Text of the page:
Amendment 86 deals in essence with the question of advertising of alcohol. It does so mainly through inserting new sections 122A, 122C and 122D, which deal with, respectively, a ban on advertising near schools and matters affecting children; advertising within licensed premises; and advertising at sporting and cultural events.
The Nicholson review on licensing was established when I was justice minister, and it led to the Licensing (Scotland) Act 2005. It may be coincidence only, but the consumption of alcohol has been on a largely downward path since 2005. That may be due partly to the restriction on the display of alcohol to those areas that are licensed. Some members may remember when managers’ special offers were stacked high at the entrance to stores and in the aisles.
Around the same time, Nicola Sturgeon, who was then a member of the Health and Community Care Committee, was endeavouring to curtail the advertising of tobacco. As she found, our powers in Scotland are limited in that respect, but I believe that we should seek to reduce the normalisation of alcohol in a similar manner to the way in which we did so for tobacco. Recent surveys have shown how successful that approach has been, with teenagers often unable to name tobacco brands that are familiar to all of us—even taking into account the various age groups of members, I think that we would all be aware of the brands.
This lengthy section seeks the further denormalisation of alcohol. It is underpinned by the World Health Organization strategy on alcohol, which they have termed as being no ordinary product. The WHO believes that children and teenagers
“who choose not to drink alcohol beverages have the right to be supported in their non-drinking behaviour and protected from pressures to drink.”
The WHO strategy says that one of the 10 target areas for action should be the “marketing of alcoholic beverages”. The report recognises the need to reduce the impact of what are
“sophisticated advertising and promotion techniques”,
at least in respect of young people.
I appreciate that advertising restrictions in the United Kingdom aim to avoid direct impact on young people, but alcohol advertising is so prevalent that brand identity is established at a very early age. The restrictions that the amendment proposes are aimed at reducing young people’s exposure. It would ban alcohol advertising in the vicinity of schools, nurseries, crèches and play areas; within retail premises other than in areas that are licensed; and at sporting and cultural events that mainly involve, or are principally aimed at, under-18s.
The so-called loi Evin in France sets out clear definitions for alcoholic drinks and clear guidance on how the law is to be applied. It bans any advertising that is aimed at children and any advertising on television, in cinemas or at any sporting or cultural event, and it applies across the board. It is interesting that the predicted demise of sports that have been deprived of alcohol advertising in France has simply not occurred. It is also interesting that France, which had a severe alcohol problem in the 1980s and 1990s, as severe as ours was in 2005, has now moved back to the European Union average for alcohol problems. That is an extremely significant improvement.
The restrictions that I propose will complement the voluntary arrangements of self-policing by the industry-funded Portman Group. The Portman Group has a code, but that does not apply to wholesalers or to retail-led promotional activities. The advertising standards are tested, I believe, on an almost daily basis by radical new promotion methods.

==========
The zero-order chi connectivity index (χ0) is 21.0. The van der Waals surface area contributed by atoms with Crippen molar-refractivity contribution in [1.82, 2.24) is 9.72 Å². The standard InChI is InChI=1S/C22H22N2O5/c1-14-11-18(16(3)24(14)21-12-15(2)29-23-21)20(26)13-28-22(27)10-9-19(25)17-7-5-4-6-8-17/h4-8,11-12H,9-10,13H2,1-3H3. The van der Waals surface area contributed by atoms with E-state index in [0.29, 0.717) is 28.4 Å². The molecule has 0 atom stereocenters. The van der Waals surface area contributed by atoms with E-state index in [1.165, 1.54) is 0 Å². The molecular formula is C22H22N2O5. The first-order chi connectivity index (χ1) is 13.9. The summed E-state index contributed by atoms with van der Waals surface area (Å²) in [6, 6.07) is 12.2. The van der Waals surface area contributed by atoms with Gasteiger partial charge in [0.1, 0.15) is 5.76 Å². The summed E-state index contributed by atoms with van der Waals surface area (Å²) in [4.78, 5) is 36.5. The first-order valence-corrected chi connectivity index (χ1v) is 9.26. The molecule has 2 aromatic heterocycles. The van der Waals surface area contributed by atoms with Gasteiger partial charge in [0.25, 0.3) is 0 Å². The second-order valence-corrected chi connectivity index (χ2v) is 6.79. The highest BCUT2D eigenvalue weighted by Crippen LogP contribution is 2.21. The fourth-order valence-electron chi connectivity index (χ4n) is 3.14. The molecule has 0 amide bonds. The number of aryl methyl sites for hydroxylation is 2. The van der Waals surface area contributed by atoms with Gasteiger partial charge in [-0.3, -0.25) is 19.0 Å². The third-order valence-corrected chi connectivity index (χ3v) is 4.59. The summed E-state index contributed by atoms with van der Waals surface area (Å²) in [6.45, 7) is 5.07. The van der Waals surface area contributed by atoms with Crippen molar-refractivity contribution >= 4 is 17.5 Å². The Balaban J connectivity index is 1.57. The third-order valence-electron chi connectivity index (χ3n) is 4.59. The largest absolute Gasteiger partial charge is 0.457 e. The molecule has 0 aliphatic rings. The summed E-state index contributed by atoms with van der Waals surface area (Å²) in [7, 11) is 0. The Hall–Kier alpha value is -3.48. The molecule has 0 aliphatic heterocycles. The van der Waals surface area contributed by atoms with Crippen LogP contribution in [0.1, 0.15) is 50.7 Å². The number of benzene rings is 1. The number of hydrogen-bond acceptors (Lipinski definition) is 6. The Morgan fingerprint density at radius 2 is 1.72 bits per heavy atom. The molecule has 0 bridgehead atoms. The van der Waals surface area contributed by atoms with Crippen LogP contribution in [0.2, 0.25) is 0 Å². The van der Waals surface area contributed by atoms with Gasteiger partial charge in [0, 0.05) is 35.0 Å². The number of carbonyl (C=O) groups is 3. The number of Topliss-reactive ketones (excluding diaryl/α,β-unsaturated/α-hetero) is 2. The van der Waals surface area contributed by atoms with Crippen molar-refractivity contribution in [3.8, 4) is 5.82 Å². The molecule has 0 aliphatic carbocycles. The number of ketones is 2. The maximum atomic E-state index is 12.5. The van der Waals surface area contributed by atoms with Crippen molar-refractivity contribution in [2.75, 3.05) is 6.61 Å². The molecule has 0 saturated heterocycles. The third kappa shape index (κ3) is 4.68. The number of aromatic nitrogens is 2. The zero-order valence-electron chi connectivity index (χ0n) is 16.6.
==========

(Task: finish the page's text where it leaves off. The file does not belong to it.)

Specifically, amendment 186 would ban advertising within 200m of certain premises that are used by children—schools, nurseries, crèches and children’s play areas. The restrictions will apply to billboards, hoardings, bus shelters and advertisements in or on licensed premises, excepting displays that are primarily to be seen from inside the premises. Displays on A-boards, displays of cans and bottles in shop windows and offers outside shops, pubs and restaurants would all be banned. There would be an exemption for factual information displayed at pubs.
Premises that are used for other purposes, such as community halls where a nursery or crèche may be hosted on an occasional basis and open spaces that are not specifically intended for children but which may be used by children and families, would be exempt.
Currently, although the display of alcoholic products in licensed premises is limited, advertising is not. The amendment would restrict advertising to the licensed area.
As I have said, the loi Evin is a blanket ban on alcohol advertising at sporting and cultural events. Although that might be desirable from a public health standpoint, much of our sport is very reliant on alcohol advertising. A blanket ban may happen in time—and, putting on my hat as the psychiatrist in addictions that I was before becoming a politician, I hope that it will—but for now I have attempted the more modest but difficult task of restricting bans to venues where under-18s are the primary group to be involved in, or the audience to, sporting and cultural events. The restrictions will not apply to open-air or on-street activities. Cultural events were also difficult to define, but I believe that the balance is correct in the amendment.
The responses to my consultation ranged—as you might expect—from support for the full loi Evin approach to a preference for the status quo. The only response that surprised me was the one from the Advertising Standards Authority; it felt that there was no need for additional restrictions. The proposals in my bill were supported by 81 per cent of respondents. The BMA and Alcohol Focus Scotland are backing the amendment and the Law Society of Scotland was very positive in its consultation response.
I move amendment 86.